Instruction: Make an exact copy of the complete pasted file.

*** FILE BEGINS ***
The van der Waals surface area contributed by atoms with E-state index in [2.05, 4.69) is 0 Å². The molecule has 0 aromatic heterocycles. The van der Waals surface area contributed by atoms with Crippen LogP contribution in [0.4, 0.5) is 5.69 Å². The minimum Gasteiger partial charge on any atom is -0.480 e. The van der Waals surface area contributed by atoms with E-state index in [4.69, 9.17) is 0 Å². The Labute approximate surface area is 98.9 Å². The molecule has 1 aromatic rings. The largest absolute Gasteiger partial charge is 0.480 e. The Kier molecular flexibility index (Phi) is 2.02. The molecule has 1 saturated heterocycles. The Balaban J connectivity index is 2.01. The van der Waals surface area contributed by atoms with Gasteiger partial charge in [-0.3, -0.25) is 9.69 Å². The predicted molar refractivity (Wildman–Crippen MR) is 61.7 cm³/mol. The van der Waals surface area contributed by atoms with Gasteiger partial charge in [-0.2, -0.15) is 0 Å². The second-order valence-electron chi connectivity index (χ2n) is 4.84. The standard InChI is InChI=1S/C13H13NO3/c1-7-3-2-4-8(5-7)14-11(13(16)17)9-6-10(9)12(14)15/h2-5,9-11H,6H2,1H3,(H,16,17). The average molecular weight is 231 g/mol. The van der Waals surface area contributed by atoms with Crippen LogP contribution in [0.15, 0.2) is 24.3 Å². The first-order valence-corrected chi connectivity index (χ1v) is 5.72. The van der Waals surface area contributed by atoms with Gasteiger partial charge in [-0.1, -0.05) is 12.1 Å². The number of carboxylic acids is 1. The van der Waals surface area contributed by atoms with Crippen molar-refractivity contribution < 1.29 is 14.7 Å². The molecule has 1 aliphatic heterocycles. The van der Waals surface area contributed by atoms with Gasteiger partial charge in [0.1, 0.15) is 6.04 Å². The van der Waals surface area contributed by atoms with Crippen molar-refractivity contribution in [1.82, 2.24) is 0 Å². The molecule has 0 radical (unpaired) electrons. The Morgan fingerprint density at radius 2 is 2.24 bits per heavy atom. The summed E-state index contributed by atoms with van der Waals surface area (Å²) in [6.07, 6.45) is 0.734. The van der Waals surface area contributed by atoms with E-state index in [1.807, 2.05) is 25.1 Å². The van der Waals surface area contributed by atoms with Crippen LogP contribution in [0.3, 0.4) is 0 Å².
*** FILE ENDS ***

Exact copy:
The van der Waals surface area contributed by atoms with E-state index in [2.05, 4.69) is 0 Å². The molecule has 0 aromatic heterocycles. The van der Waals surface area contributed by atoms with Crippen LogP contribution in [0.4, 0.5) is 5.69 Å². The minimum Gasteiger partial charge on any atom is -0.480 e. The van der Waals surface area contributed by atoms with E-state index in [4.69, 9.17) is 0 Å². The Labute approximate surface area is 98.9 Å². The molecule has 1 aromatic rings. The largest absolute Gasteiger partial charge is 0.480 e. The Kier molecular flexibility index (Phi) is 2.02. The molecule has 1 saturated heterocycles. The Balaban J connectivity index is 2.01. The van der Waals surface area contributed by atoms with Gasteiger partial charge in [-0.3, -0.25) is 9.69 Å². The predicted molar refractivity (Wildman–Crippen MR) is 61.7 cm³/mol. The van der Waals surface area contributed by atoms with Gasteiger partial charge in [-0.2, -0.15) is 0 Å². The second-order valence-electron chi connectivity index (χ2n) is 4.84. The standard InChI is InChI=1S/C13H13NO3/c1-7-3-2-4-8(5-7)14-11(13(16)17)9-6-10(9)12(14)15/h2-5,9-11H,6H2,1H3,(H,16,17). The average molecular weight is 231 g/mol. The van der Waals surface area contributed by atoms with Crippen LogP contribution in [0.15, 0.2) is 24.3 Å². The first-order valence-corrected chi connectivity index (χ1v) is 5.72. The van der Waals surface area contributed by atoms with Gasteiger partial charge in [-0.1, -0.05) is 12.1 Å². The number of carboxylic acids is 1. The van der Waals surface area contributed by atoms with Crippen molar-refractivity contribution < 1.29 is 14.7 Å². The molecule has 1 aliphatic heterocycles. The van der Waals surface area contributed by atoms with Gasteiger partial charge in [0.1, 0.15) is 6.04 Å². The van der Waals surface area contributed by atoms with Crippen molar-refractivity contribution in [1.82, 2.24) is 0 Å². The molecule has 0 radical (unpaired) electrons. The Morgan fingerprint density at radius 2 is 2.24 bits per heavy atom. The summed E-state index contributed by atoms with van der Waals surface area (Å²) in [6.07, 6.45) is 0.734. The van der Waals surface area contributed by atoms with E-state index in [1.807, 2.05) is 25.1 Å². The van der Waals surface area contributed by atoms with Crippen LogP contribution in [0.3, 0.4) is 0 Å².